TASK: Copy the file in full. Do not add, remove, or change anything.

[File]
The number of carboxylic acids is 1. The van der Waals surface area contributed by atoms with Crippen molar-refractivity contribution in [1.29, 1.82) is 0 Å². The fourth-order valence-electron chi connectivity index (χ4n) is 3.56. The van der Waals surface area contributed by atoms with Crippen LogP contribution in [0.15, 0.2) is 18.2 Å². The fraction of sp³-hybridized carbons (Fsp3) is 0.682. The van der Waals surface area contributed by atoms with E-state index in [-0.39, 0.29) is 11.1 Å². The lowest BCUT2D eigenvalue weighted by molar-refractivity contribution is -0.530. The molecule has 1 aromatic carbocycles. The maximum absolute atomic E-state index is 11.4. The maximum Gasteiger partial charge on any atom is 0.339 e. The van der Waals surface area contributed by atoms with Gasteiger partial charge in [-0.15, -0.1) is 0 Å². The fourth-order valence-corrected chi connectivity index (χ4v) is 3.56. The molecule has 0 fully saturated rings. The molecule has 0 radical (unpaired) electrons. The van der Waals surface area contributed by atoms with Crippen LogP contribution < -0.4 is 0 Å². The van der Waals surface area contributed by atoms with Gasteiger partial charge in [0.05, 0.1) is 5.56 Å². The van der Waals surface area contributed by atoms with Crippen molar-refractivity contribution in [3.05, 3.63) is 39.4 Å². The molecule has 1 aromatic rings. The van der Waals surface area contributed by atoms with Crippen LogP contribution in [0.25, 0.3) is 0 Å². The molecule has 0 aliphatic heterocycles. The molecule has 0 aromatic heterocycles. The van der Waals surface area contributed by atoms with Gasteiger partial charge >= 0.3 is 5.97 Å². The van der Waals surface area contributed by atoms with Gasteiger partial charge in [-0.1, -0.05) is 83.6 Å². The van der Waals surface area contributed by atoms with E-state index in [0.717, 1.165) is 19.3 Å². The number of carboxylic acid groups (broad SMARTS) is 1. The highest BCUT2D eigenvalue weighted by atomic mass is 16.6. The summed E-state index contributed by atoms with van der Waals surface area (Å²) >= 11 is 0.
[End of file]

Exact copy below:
The number of carboxylic acids is 1. The van der Waals surface area contributed by atoms with Crippen molar-refractivity contribution in [1.29, 1.82) is 0 Å². The fourth-order valence-electron chi connectivity index (χ4n) is 3.56. The van der Waals surface area contributed by atoms with Crippen LogP contribution in [0.15, 0.2) is 18.2 Å². The fraction of sp³-hybridized carbons (Fsp3) is 0.682. The van der Waals surface area contributed by atoms with E-state index in [-0.39, 0.29) is 11.1 Å². The lowest BCUT2D eigenvalue weighted by molar-refractivity contribution is -0.530. The molecule has 1 aromatic carbocycles. The maximum absolute atomic E-state index is 11.4. The maximum Gasteiger partial charge on any atom is 0.339 e. The van der Waals surface area contributed by atoms with Gasteiger partial charge in [-0.15, -0.1) is 0 Å². The fourth-order valence-corrected chi connectivity index (χ4v) is 3.56. The molecule has 0 fully saturated rings. The molecule has 0 radical (unpaired) electrons. The van der Waals surface area contributed by atoms with Crippen LogP contribution < -0.4 is 0 Å². The van der Waals surface area contributed by atoms with Gasteiger partial charge in [0.05, 0.1) is 5.56 Å². The van der Waals surface area contributed by atoms with Crippen molar-refractivity contribution in [3.05, 3.63) is 39.4 Å². The molecule has 1 aromatic rings. The van der Waals surface area contributed by atoms with Crippen LogP contribution in [0.25, 0.3) is 0 Å². The molecule has 0 aliphatic heterocycles. The molecule has 0 aromatic heterocycles. The van der Waals surface area contributed by atoms with Gasteiger partial charge >= 0.3 is 5.97 Å². The van der Waals surface area contributed by atoms with Gasteiger partial charge in [-0.1, -0.05) is 83.6 Å². The van der Waals surface area contributed by atoms with E-state index in [0.717, 1.165) is 19.3 Å². The number of carboxylic acid groups (broad SMARTS) is 1. The highest BCUT2D eigenvalue weighted by atomic mass is 16.6. The summed E-state index contributed by atoms with van der Waals surface area (Å²) >= 11 is 0.